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Behind a Plexiglas window my sandwich was made to order. A perfectly pressed Cubano emerged, as compact as a hand-rolled cigar. It was thinner than most versions I had seen, but inside the layers were brilliantly married and the textures sublime. The Swiss cheese oozed, the ham was freshly roasted and the pork was rich and moist. The grilled bread was a touch sweet and beautifully crisp. One bite – er, sandwich – later and it did not matter where the Cubano was born, just that it made its way here. 

If Las Olas is a revelation, Puerto Sagua is an institution. Opened 47 years ago in Miami Beach, the modest diner-like eatery is today flanked by Gap and Benetton clothing stores. Inside, a long, countertop meets dark wood panelling, and the handful of tables are lined with paper placemats promoting Florida. Like La Olas, my Cubano was brought to the plancha (grill-like press) before making its way to the table, though this time the end result was less compact. The pork was melt-in-your-mouth, slow roasted in the traditional way with a mojo, a garlic and citrus marinade, which left the meat sublimely tender.

A third gem is Enriqueta's Sandwich Shop, a modest diner/lunch counter where a fully female staff serves up extraordinary Cuban eats to the hipsters and young entrepreneurs in Miami’s Wynwood Arts District. Here, the bread of my Cuban sandwich was less sweet, toasted until crisped and lightly brushed with butter before hitting the plancha. A hint of garlic hidden somewhere in the sandwich made it pop. Within, each element – from the salty ham to the delightful pork – was well-executed, coming together to create a balanced and rich snack.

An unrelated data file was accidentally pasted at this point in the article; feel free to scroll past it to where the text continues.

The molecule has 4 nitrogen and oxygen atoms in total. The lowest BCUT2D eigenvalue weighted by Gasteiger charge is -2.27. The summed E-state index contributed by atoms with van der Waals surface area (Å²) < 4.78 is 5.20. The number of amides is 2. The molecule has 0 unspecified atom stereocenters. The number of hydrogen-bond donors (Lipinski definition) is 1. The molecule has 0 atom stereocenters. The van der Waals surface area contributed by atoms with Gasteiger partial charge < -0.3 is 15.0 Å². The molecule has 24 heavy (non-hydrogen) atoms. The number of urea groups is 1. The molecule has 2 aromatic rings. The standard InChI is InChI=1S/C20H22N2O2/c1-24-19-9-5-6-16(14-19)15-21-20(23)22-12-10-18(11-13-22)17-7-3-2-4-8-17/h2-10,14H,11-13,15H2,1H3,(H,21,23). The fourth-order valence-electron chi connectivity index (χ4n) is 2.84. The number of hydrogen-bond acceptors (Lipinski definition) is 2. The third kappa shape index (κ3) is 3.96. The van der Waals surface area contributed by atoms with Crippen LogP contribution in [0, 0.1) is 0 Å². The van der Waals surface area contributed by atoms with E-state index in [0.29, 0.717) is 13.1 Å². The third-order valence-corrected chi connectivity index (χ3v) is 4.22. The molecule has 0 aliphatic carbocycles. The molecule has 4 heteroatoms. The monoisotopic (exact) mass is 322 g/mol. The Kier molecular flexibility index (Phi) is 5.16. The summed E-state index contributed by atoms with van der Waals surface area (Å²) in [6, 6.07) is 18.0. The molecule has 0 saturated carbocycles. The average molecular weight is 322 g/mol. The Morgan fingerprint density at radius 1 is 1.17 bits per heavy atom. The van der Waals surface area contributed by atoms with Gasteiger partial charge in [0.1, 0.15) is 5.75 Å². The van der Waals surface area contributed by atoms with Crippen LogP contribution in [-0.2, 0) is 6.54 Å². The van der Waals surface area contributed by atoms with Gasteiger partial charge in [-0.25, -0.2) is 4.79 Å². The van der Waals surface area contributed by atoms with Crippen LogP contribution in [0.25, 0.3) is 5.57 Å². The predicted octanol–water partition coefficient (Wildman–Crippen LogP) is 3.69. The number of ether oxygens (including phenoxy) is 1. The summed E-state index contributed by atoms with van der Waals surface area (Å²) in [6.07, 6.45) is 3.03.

Dotted throughout the city, Cuban cafeterias and markets, carts and restaurants are plentiful. But no Cubano tour is complete without a stop at legendary Versailles in the West Flagler neighbourhood. Adorned with large windows and over-the-top chandeliers, the eatery feels as though it’s from another era. Self-titled the “world’s most famous Cuban restaurant”, Versailles has been a mainstay for Cuban expats since opening in 1971. The mostly older clientele happily dine and chat nearly exclusively in Spanish.

Follow the green, red and white hexagon-tiled floors to the restaurant’s take-away counter and order a Cubano to go. Although an institution, it is not Miami’s best. My bread was warmed, not heavily pressed, and covered with a thin layer of mayonnaise – sacrilegious on any Cubano. Still the ham was tasty and beautifully chased with a pastry and a strong Cuban coffee from their adjoining bakery. If you really want to go local, pick-up one of their cigars – sold alongside the cookies and tarts – for a truly authentic end to the experience. 

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